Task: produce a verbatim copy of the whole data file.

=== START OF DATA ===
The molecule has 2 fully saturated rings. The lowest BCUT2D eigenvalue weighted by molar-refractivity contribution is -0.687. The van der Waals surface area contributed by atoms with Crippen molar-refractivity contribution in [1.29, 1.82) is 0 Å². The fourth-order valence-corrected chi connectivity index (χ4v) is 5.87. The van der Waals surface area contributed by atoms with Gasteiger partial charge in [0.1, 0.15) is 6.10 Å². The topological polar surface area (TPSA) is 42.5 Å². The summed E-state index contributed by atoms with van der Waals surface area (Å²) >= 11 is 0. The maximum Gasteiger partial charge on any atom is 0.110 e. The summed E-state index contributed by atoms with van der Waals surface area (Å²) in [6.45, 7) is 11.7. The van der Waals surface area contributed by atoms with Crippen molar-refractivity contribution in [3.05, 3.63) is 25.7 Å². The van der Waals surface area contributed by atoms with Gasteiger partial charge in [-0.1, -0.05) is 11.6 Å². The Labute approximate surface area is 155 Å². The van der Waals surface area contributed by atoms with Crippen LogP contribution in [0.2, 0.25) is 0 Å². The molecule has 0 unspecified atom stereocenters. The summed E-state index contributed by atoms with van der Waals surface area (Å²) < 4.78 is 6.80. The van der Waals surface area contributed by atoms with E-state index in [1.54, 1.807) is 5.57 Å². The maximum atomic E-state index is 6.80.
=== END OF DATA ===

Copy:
The molecule has 2 fully saturated rings. The lowest BCUT2D eigenvalue weighted by molar-refractivity contribution is -0.687. The van der Waals surface area contributed by atoms with Crippen molar-refractivity contribution in [1.29, 1.82) is 0 Å². The fourth-order valence-corrected chi connectivity index (χ4v) is 5.87. The van der Waals surface area contributed by atoms with Gasteiger partial charge in [0.1, 0.15) is 6.10 Å². The topological polar surface area (TPSA) is 42.5 Å². The summed E-state index contributed by atoms with van der Waals surface area (Å²) >= 11 is 0. The maximum Gasteiger partial charge on any atom is 0.110 e. The summed E-state index contributed by atoms with van der Waals surface area (Å²) in [6.45, 7) is 11.7. The van der Waals surface area contributed by atoms with Crippen molar-refractivity contribution in [3.05, 3.63) is 25.7 Å². The van der Waals surface area contributed by atoms with Gasteiger partial charge in [-0.1, -0.05) is 11.6 Å². The Labute approximate surface area is 155 Å². The van der Waals surface area contributed by atoms with Crippen LogP contribution in [0.2, 0.25) is 0 Å². The molecule has 0 unspecified atom stereocenters. The summed E-state index contributed by atoms with van der Waals surface area (Å²) < 4.78 is 6.80. The van der Waals surface area contributed by atoms with E-state index in [1.54, 1.807) is 5.57 Å². The maximum atomic E-state index is 6.80.